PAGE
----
Trying to fight back the slow death of boredom on a long plane ride home from a long academic conference, I came across an interesting article by Jilin Chen and Joseph A. Konstan in last month’s Communications of the ACM. They look at the relationship between the acceptance rate and the “impact factor” of computer science conferences, where the “impact factor” is measured by the average number of citations within two years for papers published at the conference.
[A note for non-computer scientists: almost alone among academic disciplines, computer science does not put a strong emphasis on journal articles as a measure of research productivity. Most significant results are first published in “top” conferences like POPL, NIPS, and CRYPTO. Journals typically published expanded versions of conference papers, years after the fact.]
Unsurprisingly, the authors find a strong inverse correlation between the acceptance and citation rates. But there is something interesting here: the best papers at the most selective conferences are cited slightly less often than those that are merely highly selective.
The top-cited papers from 15%–20%-acceptance-rate conferences are cited more often than those from 10%–15% conferences. We hypothesize that an extremely selective but imperfect (as review processes always are) review process has filtered-out submissions that would deliver impact if published. This hypothesis matches the common speculation, including from former ACM President David Patterson, that highly selective conferences too often choose incremental work at the expense of innovative breakthrough work.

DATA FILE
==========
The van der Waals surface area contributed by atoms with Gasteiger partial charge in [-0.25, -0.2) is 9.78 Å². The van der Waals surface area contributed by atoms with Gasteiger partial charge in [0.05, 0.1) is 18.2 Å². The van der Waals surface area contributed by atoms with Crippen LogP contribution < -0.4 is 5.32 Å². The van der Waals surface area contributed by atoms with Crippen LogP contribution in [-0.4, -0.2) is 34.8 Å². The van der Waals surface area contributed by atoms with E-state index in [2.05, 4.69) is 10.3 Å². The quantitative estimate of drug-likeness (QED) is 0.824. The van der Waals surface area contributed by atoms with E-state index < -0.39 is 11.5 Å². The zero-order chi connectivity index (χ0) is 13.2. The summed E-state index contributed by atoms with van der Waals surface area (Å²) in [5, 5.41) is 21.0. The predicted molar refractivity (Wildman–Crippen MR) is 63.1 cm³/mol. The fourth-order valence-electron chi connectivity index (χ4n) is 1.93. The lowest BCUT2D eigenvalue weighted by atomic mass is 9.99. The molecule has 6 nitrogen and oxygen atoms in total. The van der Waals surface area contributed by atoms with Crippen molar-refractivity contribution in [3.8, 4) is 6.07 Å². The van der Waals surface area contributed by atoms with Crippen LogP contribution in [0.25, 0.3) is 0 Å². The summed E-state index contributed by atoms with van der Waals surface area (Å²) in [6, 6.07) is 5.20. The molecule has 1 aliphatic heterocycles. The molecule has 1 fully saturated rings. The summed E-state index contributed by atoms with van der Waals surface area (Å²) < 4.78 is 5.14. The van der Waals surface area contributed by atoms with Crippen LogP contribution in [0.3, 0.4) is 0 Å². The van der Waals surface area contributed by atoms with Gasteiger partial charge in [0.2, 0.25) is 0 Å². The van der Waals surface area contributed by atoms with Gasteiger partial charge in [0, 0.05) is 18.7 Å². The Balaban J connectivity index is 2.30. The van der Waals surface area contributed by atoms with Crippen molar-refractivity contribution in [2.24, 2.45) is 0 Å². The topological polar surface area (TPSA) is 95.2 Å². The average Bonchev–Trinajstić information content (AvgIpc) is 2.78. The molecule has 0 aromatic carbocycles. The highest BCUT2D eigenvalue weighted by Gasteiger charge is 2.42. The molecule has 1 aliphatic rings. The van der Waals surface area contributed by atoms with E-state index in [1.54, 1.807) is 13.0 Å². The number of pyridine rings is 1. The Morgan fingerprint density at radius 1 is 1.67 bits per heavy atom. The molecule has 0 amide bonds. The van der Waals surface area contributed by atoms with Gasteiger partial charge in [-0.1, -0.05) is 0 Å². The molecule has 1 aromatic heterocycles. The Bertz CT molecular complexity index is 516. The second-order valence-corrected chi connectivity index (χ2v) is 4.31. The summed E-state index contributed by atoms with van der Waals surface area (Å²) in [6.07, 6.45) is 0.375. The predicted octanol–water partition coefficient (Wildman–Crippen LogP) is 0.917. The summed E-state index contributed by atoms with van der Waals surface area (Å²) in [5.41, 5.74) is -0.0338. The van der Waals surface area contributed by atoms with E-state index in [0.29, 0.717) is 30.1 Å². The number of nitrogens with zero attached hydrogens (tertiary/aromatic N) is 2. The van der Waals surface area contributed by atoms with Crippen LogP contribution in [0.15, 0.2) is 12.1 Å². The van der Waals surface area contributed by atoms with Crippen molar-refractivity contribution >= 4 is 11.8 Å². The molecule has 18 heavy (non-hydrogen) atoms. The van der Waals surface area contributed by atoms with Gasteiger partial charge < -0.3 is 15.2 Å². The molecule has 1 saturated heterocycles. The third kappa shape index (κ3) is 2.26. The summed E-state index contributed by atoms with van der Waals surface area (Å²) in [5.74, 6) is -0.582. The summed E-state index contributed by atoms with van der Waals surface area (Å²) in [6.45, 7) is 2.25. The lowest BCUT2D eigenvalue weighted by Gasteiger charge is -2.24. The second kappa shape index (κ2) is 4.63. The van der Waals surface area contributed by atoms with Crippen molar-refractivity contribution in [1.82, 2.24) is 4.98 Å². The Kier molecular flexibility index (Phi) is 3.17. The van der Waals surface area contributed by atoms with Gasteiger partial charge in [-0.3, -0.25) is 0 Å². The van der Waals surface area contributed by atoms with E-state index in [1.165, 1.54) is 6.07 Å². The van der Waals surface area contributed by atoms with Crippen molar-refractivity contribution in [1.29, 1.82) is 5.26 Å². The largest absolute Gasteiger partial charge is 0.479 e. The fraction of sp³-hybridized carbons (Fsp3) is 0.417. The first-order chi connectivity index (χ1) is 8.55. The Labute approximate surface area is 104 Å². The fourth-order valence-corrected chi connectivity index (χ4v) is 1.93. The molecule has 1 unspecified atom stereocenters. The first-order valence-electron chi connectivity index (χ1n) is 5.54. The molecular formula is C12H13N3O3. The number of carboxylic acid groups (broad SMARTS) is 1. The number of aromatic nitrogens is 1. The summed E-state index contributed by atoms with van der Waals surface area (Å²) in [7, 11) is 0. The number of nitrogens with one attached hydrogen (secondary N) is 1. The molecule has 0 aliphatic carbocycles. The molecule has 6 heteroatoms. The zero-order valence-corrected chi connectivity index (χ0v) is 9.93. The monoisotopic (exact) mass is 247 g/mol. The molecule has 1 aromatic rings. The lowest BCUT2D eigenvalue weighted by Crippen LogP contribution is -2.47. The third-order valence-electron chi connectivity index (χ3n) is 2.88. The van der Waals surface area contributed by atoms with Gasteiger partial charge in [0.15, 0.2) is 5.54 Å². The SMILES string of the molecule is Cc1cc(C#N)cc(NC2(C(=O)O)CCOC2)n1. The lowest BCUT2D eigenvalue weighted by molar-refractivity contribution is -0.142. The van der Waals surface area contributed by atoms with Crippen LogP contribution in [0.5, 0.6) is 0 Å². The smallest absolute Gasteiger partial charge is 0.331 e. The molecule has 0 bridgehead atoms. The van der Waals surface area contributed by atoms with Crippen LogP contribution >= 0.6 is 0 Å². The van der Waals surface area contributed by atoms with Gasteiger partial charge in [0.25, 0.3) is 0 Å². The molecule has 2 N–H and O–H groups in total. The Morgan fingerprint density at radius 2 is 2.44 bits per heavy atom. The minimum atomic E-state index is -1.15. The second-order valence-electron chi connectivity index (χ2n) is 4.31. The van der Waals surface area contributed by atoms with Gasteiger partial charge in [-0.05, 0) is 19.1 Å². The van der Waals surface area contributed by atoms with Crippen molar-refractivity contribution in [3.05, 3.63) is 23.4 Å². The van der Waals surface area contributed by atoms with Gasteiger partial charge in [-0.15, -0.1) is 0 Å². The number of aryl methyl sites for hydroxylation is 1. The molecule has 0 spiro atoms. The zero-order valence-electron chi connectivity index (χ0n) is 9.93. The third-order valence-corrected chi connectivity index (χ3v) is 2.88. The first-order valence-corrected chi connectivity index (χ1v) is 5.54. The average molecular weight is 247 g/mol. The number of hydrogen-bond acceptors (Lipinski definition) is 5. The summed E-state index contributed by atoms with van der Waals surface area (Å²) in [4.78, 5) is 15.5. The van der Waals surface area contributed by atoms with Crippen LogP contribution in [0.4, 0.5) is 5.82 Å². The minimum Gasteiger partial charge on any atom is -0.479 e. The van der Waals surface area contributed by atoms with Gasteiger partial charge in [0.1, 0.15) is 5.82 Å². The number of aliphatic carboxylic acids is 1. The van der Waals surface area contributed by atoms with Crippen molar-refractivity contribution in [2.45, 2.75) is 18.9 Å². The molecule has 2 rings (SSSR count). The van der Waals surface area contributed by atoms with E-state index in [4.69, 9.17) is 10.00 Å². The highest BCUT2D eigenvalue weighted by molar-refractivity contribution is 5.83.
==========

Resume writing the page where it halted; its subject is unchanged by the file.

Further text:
Alternatively, extremely low acceptance rates might discourage submissions by authors who dislike and avoid competition or the perception of there being a “lottery” among good papers for a few coveted publication slots. A third explanation suggests that extremely low acceptance rates have caused a conference proceedings to be of such limited focus that other researchers stop checking it regularly and thus never cite it.
This brings to mind a contentious discussion from last winter about the POPL reviewing process. POPL doesn’t even fit into the most selective category—its acceptance rate varies between 15 and 25%—but the consensus in the discussion seemed to be that too many good papers were being rejected for bad reasons, and that an acceptance rate in the 30-40% range could be adopted without significantly affecting the average quality of the accepted papers.
What would happen if every selective conference decided to increase its acceptance rate by 5-10%? It seems likely that the more selective conferences would “steal” the best papers from less selective conferences in the same area. The least selective conferences would be left with fewer worthwhile papers to publish. Perhaps counter-intuitively, the correlation between acceptance and citation rates would get even stronger.